Round 2 goes to Obama; slams Romney’s outsourcing plans
Obama, who drew flak from his own party for a lacklustre performance in round one two weeks ago, this time often dictated the terms of the debate questioning Romney's approaches towards China, immigration, taxes, unemployment, gun laws and other domestic and foreign issues.
During the 90-minute face-off at the Hofstra University here for a town hall style debate, Romney retorted claiming US has been losing manufacturing jobs to China as enterprises feel it is "more attractive" to go offshore than to stay here.
A snap CNN/ORC International poll showed 46 per cent of respondents thought 51-year-old Obama won, compared to 39 per cent for 65-year-old Romney. The result was within the survey's margin of error.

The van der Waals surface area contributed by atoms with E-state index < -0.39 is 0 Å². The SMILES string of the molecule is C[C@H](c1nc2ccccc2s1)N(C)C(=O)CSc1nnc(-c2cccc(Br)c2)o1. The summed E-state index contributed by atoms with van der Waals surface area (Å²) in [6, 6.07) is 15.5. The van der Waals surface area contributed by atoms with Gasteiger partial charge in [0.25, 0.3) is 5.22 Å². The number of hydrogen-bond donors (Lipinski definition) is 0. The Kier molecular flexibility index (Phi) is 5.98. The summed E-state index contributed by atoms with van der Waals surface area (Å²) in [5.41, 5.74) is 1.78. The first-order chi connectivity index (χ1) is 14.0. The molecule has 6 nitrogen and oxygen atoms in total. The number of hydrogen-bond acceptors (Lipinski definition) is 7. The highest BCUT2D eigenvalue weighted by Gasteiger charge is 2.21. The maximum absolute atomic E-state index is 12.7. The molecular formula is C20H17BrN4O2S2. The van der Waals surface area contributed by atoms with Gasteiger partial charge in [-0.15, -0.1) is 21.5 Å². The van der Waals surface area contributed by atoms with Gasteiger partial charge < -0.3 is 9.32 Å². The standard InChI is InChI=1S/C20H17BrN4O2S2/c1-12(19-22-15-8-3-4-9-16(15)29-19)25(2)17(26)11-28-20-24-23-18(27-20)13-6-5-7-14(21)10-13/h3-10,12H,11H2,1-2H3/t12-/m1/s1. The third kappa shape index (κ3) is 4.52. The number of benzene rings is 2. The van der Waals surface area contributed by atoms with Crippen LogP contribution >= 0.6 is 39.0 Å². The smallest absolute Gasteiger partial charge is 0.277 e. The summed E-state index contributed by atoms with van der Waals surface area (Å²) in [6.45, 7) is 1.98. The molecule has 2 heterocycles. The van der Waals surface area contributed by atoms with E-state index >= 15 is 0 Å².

Both Obama and Romney fielded questions also on topics like gas prices and Libya from members of the audience, a group of 82 undecided voters from New York's Nassau County.
The question on outsourcing of American jobs overseas came at the fag end of the debate, which saw an aggressive and assertive Obama take on Romney as he tried to improve on his performance at the first debate in Denver where the Republican leader came out as the surprise winner.
"One of his (Romney's) big ideas when it comes to corporate tax reform would be to say, if you invest overseas, you make profits overseas, you don't have to pay US taxes.
"But, of course, if you're a small business or a mom-and- pop business or a big business starting up here, you've got to pay even the reduced rate that Governor Romney's talking about. And it's estimated that that will create 800,000 new jobs. The problem is they'll be in China. Or India. Or Germany," Obama said.